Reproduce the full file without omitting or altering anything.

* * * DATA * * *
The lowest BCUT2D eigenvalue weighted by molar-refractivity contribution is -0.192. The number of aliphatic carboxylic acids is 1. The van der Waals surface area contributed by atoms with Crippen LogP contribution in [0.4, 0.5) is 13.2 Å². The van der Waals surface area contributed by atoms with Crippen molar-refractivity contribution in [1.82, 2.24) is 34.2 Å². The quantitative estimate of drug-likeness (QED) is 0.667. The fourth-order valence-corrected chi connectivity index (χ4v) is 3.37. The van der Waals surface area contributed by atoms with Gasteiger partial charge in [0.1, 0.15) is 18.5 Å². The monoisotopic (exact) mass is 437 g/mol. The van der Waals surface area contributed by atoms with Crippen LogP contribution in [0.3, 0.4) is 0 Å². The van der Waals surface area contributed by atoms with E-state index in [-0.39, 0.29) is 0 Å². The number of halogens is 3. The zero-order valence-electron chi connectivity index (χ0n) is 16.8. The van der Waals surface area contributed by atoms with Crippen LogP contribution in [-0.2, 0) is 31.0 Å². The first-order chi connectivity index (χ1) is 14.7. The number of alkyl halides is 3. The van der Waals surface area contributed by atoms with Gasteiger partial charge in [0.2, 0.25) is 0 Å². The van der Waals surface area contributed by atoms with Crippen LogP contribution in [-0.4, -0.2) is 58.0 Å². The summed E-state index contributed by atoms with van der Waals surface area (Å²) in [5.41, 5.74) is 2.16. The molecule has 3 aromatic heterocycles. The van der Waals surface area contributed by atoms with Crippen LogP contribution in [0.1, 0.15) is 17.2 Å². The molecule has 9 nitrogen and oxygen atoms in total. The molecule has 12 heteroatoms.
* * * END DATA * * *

The lowest BCUT2D eigenvalue weighted by molar-refractivity contribution is -0.192. The number of aliphatic carboxylic acids is 1. The van der Waals surface area contributed by atoms with Crippen LogP contribution in [0.4, 0.5) is 13.2 Å². The van der Waals surface area contributed by atoms with Crippen molar-refractivity contribution in [1.82, 2.24) is 34.2 Å². The quantitative estimate of drug-likeness (QED) is 0.667. The fourth-order valence-corrected chi connectivity index (χ4v) is 3.37. The van der Waals surface area contributed by atoms with Gasteiger partial charge in [0.1, 0.15) is 18.5 Å². The monoisotopic (exact) mass is 437 g/mol. The van der Waals surface area contributed by atoms with Crippen LogP contribution in [0.3, 0.4) is 0 Å². The van der Waals surface area contributed by atoms with E-state index in [-0.39, 0.29) is 0 Å². The number of halogens is 3. The zero-order valence-electron chi connectivity index (χ0n) is 16.8. The van der Waals surface area contributed by atoms with Crippen LogP contribution in [-0.2, 0) is 31.0 Å². The first-order chi connectivity index (χ1) is 14.7. The number of alkyl halides is 3. The van der Waals surface area contributed by atoms with Gasteiger partial charge in [0.2, 0.25) is 0 Å². The van der Waals surface area contributed by atoms with Crippen LogP contribution in [-0.4, -0.2) is 58.0 Å². The summed E-state index contributed by atoms with van der Waals surface area (Å²) in [5.41, 5.74) is 2.16. The molecule has 3 aromatic heterocycles. The van der Waals surface area contributed by atoms with Crippen LogP contribution in [0.1, 0.15) is 17.2 Å². The molecule has 9 nitrogen and oxygen atoms in total. The molecule has 12 heteroatoms.